By Oded Hermoni
Contrary to gloomy forecasts of a slowdown in foreign investment and venture capital, January was a good month for Israeli startups. About 32 companies secured a total of $346 million, about the same amount raised over the fourth quarter of 1999 and a third of the amount raised in the third quarter of 2000, during which a record volume of over a billion dollars was raised by Israel's venture capital market.
The figures are based on a study carried out by
and by accountant firm Ernst & Young, which is represented by the Israeli accountant firm Ernst Young, Kost Forer Gabbay.
The biggest amount was raised by
, which secured $30 million at a company valuation of $300 million. Next in line is probably
, which is currently wrapping up a financing round of $35 million.
In December 2000,
(formerly RtView) and
raised $20 million on average.
In fact, the rounds were generally fatter this January. Of the 32 financing rounds, 12 brought in $15 million each, and four came to $10 million each.
The average volume raised per startup significantly increased. In 2000, the average volume came to $6 million, and in January 2001 the average round totaled $10 million. But the number of rounds fell from 50 to 60 rounds per month in 2000 to 30 in January 2001.
These figures suggest that despite the gloomy forecasts, foreign investors have not withdrawn from the Israeli market. Although foreign investors are investing in less companies, the amounts kicked in are still major. Companies like Atrica and TdSoft, which belong to the upper rung in terms of money raised by Israeli startups in January this year, raised most of the money from foreign investors.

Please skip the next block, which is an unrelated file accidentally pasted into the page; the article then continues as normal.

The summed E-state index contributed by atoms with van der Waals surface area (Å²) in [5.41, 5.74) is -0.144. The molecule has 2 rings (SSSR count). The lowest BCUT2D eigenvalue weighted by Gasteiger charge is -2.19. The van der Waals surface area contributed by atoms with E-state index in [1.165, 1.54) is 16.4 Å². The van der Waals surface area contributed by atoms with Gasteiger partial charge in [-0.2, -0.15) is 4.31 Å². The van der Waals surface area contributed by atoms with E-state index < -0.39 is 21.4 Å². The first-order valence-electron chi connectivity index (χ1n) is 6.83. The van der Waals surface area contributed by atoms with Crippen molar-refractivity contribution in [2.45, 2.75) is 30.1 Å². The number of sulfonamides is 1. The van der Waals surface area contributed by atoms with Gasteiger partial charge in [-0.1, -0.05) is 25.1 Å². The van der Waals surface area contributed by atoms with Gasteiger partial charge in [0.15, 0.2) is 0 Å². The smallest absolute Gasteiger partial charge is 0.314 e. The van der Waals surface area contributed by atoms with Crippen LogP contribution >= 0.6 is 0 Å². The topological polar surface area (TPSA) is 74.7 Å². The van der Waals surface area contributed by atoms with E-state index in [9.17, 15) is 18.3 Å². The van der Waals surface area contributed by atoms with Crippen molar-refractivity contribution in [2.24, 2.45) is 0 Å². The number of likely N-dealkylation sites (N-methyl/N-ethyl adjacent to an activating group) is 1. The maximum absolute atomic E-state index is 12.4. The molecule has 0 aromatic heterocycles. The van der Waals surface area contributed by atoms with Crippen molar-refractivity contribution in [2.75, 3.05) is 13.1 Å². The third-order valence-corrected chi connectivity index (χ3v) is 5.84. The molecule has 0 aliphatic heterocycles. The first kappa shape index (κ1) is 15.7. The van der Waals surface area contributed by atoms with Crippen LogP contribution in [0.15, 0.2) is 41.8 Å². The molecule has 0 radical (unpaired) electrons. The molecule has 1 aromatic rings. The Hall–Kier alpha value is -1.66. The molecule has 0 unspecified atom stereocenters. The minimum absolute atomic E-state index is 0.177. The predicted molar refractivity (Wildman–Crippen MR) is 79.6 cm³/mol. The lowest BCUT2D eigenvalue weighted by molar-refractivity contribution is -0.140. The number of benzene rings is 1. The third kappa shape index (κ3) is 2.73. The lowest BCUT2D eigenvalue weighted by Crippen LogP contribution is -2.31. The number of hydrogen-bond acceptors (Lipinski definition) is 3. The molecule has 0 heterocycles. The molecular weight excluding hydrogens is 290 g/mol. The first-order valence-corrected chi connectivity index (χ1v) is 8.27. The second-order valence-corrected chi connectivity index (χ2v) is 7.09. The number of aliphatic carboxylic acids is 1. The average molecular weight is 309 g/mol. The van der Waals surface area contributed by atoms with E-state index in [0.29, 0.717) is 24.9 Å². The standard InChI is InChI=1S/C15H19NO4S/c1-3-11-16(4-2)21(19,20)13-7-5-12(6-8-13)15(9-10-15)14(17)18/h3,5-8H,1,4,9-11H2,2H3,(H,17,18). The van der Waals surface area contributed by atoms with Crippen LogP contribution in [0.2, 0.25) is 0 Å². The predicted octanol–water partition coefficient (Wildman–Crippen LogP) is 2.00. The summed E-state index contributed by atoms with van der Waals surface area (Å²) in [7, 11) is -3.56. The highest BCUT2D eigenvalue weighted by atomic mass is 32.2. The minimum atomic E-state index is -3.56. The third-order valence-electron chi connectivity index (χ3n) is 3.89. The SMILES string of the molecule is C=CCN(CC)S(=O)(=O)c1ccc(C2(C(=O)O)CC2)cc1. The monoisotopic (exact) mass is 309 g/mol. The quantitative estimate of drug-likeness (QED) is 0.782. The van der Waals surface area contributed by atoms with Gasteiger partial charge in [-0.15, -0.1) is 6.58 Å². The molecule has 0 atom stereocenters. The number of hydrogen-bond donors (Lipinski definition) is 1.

(NYSE:LEH) are hosting a conference in March, at which 36 Israeli communications and Internet startups will be presented. They were chosen out of a pool of 160 applicant startups. The startups are to be introduced to 250 American investment companies at the event, which will take place in San Jose, California.
Israel Export Institute chief Amir Hayek said that the conference will be attended by senior executives from
(Nasdaq:CSCO), which are participating as investors.
Major venture capital funds from the Silicon Valley, such as
are also expected to attend.
It should be noted that January 2001 was not a typical month. The deals announced in January are mostly the fruit of efforts begun in the last two months of 2000, the peak of the violent clashes between Israelis and Palestinians and the drops on the Nasdaq. But the end of the year is not a good time for the market anyway because the holiday season is not a good time to close deals. The January data is therefore a doubly nice surprise.
For all the encouraging data, the hi-tech industry in Israel and worldwide is in crisis. Capital is not less available and investor doors are slamming shut. In the fourth quarter of 2000, foreign investments in Israeli hi-tech dropped by 39%, whereas the total volume of investments declined by "only" 24%.
What of the future? Will foreign investors continue investing in Israel? "As long as there is good technology in Israel, I'll go on investing here," an American investor this month told the chief executive of one of the startups that raised $20 million. Some months ago the startup had to rescind plans to float on Nasdaq because of "Sharon's visit to the Temple Mount and the breakout of the
," as the manager put it.